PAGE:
Amazon is the 800-pound gorilla in e-commerce retailing, but what is its impact on parcel carriers, less-than-truckload carriers, and the third-party logistics markets? Armstrong & Associates delves into that question in its latest report, Amazon Logistics Market Estimates, Benchmarking, and Predictions.
The first sector that may come to mind when talking about e-commerce is the parcel business, and indeed the report points out that e-commerce makes up about 30% of the North American parcel market. Armstrong estimates that Amazon (and Fulfillment by Amazon) accounts for 6.5% of total UPS revenue and 4.7% of FedEx revenue.
FedEx disputes the Armstrong estimate, telling HDT, "Amazon.com Inc. is not FedEx Corp.’s largest customer. The percentage of total FedEx revenue attributable to Amazon.com represented less than 1.3% of total FedEx revenue for the 12-month period ended Dec. 31, 2018."
E-commerce volumes have helped propel significant growth in revenue in the U.S. domestic package segment – profit growth, however, has been harder to come by. UPS and FedEx have been making significant investments in things such as network optimization and automation, adding new facilities and expanding existing ones.
Several reports have shown that Amazon is taking more control of its own last-mile delivery. It has a fleet of 4,000 trailers (some reports indicate up to 7,500 trailers) for transport between warehouses and fulfillment centers, the report notes. The company does not own tractors, instead handling transportation through truckload and LTL carrier partners, via 3PL partner capacity, parcel carriers, partnerships with last-mile delivery providers, or independent contractors using their own vehicles for last-mile delivery.
By the end of 2019, Armstrong reports, Amazon expects to have a fleet of 20,000 vans, owned by fleet-management companies, which then lease the vans to small delivery-service providers. The typical company under this scenario will employ 100 drivers and lease 20 to 40 branded vehicles.
Armstrong also points out that “taking control of the last mile also allows Amazon to expand delivery days and hours,” noting that FedEx just launched Saturday delivery, UPS is expanding its Saturday delivery to additional markets, and USPS already provides Sunday delivery for Amazon. “Amazon could push the envelope and put pressure on its competitors with its own delivery schedule.”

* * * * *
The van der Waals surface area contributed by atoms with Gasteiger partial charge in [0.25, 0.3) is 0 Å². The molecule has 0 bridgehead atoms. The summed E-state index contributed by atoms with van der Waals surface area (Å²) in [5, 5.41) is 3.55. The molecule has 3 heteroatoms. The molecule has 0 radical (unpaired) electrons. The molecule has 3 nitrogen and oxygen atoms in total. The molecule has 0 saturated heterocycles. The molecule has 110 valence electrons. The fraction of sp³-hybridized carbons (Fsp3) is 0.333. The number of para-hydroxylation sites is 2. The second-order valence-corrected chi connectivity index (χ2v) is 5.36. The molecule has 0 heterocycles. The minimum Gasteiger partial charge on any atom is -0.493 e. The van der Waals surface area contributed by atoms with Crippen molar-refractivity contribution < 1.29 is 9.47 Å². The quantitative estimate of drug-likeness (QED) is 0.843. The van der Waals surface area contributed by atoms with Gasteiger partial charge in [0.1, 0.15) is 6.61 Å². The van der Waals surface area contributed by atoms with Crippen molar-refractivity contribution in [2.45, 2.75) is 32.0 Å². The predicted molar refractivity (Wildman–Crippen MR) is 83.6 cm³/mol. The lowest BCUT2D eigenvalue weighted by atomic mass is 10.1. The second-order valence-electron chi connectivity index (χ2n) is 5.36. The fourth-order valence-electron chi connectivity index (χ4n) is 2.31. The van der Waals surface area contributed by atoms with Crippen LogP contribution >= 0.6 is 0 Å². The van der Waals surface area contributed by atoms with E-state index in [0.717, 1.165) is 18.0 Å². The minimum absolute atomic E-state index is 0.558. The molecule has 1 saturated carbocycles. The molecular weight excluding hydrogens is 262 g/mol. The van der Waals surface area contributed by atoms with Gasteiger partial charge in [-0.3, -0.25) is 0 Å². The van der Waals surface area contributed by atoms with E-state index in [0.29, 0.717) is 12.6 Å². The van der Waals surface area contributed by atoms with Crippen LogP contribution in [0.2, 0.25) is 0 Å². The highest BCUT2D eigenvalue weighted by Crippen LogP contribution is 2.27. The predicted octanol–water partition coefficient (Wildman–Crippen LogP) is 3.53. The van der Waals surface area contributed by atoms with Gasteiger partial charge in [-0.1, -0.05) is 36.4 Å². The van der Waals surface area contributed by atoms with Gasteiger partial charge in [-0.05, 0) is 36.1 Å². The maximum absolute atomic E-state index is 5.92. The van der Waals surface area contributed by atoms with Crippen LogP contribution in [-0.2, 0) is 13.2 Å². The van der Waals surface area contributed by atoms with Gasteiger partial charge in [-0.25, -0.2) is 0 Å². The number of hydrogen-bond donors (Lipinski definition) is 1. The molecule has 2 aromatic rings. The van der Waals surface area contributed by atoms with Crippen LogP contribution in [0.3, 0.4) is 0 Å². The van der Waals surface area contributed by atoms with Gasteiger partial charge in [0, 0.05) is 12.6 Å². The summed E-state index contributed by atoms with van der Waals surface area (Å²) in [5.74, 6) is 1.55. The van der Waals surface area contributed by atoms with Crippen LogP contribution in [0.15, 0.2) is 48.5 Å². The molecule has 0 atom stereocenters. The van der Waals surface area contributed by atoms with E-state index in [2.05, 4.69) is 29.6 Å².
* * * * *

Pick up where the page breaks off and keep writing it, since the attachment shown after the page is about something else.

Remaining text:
Amazon could go further, delivering not just to the door, but to inside the home, “crossing the threshold. “While indoor delivery historically was limited to white-glove-type deliveries, Amazon and others are pushing the envelope and seeking ways to add value to the customer (Walmart, for example, will put groceries in the refrigerator),” the report notes.
However, Armstrong believes the scenario of Amazon developing ground capabilities to rival UPS and FedEx “is very unlikely at this time.”
Amazon as 3PL
E-commerce makes up 7% of the U.S. third-party logistics market, and Armstrong points out that “Amazon is acting increasingly like a 3PL.” It estimates Amazon is acting like a 3PL for 12% of all business-to-consumer e-commerce shipments. Third-party sellers on Amazon’s marketplace represent more than half of all units sold through Amazon, and about half of those sellers use the company’s Fulfillment by Amazon program.
Armstrong expects this trend to continue, as third-party sales on Amazon’s marketplace continue to accelerate (including partnerships with big brands like Nike), and as it works on improving its third-party seller fulfillment and pass efficiencies along to those sellers – including continuing to raise the bar for fulfillment speed.
The company could be even more aggressive, Armstrong says, even extending its 3PL services beyond its own marketplace to multiple industries. This could involve acquisition of an existing 3PL.
The complete report and other A&A market research can be found at: https://www.3plogistics.com/product-category/guides-market-research-reports/.
Article updated 11:55 a.m. EST 2/1/2019 to add FedEx comment.